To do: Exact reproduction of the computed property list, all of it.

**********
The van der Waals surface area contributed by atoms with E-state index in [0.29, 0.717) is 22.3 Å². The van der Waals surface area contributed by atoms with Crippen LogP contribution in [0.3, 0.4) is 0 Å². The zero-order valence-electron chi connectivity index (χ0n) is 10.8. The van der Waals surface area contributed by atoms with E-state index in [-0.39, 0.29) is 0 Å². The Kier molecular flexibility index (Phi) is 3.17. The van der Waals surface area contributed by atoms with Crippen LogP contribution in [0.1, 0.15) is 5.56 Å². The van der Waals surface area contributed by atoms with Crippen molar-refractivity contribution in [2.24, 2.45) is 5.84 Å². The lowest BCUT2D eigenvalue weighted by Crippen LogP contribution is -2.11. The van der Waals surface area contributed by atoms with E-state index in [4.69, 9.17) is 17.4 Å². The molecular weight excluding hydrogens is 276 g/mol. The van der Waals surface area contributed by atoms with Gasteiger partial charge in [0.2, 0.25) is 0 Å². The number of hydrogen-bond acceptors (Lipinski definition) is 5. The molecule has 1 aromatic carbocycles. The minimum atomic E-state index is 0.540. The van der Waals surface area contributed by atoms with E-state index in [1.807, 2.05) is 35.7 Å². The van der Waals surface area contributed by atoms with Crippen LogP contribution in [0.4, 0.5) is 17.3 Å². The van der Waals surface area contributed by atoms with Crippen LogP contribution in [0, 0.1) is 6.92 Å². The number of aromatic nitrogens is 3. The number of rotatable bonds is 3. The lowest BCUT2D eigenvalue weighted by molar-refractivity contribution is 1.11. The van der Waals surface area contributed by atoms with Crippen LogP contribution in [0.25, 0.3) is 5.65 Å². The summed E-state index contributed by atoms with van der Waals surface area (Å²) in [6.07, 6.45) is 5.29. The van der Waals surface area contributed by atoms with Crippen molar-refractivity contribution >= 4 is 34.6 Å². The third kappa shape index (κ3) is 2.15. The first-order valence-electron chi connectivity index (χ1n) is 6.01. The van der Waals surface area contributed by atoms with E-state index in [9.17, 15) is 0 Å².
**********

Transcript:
The van der Waals surface area contributed by atoms with E-state index in [0.29, 0.717) is 22.3 Å². The van der Waals surface area contributed by atoms with Crippen LogP contribution in [0.3, 0.4) is 0 Å². The zero-order valence-electron chi connectivity index (χ0n) is 10.8. The van der Waals surface area contributed by atoms with E-state index in [-0.39, 0.29) is 0 Å². The Kier molecular flexibility index (Phi) is 3.17. The van der Waals surface area contributed by atoms with Crippen LogP contribution in [0.1, 0.15) is 5.56 Å². The van der Waals surface area contributed by atoms with Crippen molar-refractivity contribution in [2.24, 2.45) is 5.84 Å². The lowest BCUT2D eigenvalue weighted by Crippen LogP contribution is -2.11. The van der Waals surface area contributed by atoms with E-state index in [4.69, 9.17) is 17.4 Å². The molecular weight excluding hydrogens is 276 g/mol. The van der Waals surface area contributed by atoms with Gasteiger partial charge in [0.2, 0.25) is 0 Å². The number of hydrogen-bond acceptors (Lipinski definition) is 5. The molecule has 1 aromatic carbocycles. The minimum atomic E-state index is 0.540. The van der Waals surface area contributed by atoms with E-state index in [1.807, 2.05) is 35.7 Å². The van der Waals surface area contributed by atoms with Crippen LogP contribution in [0.4, 0.5) is 17.3 Å². The van der Waals surface area contributed by atoms with Crippen LogP contribution in [0, 0.1) is 6.92 Å². The number of aromatic nitrogens is 3. The number of rotatable bonds is 3. The lowest BCUT2D eigenvalue weighted by molar-refractivity contribution is 1.11. The van der Waals surface area contributed by atoms with Crippen LogP contribution in [0.25, 0.3) is 5.65 Å². The summed E-state index contributed by atoms with van der Waals surface area (Å²) in [6.07, 6.45) is 5.29. The van der Waals surface area contributed by atoms with Crippen molar-refractivity contribution >= 4 is 34.6 Å². The third kappa shape index (κ3) is 2.15. The first-order valence-electron chi connectivity index (χ1n) is 6.01. The van der Waals surface area contributed by atoms with E-state index in [9.17, 15) is 0 Å².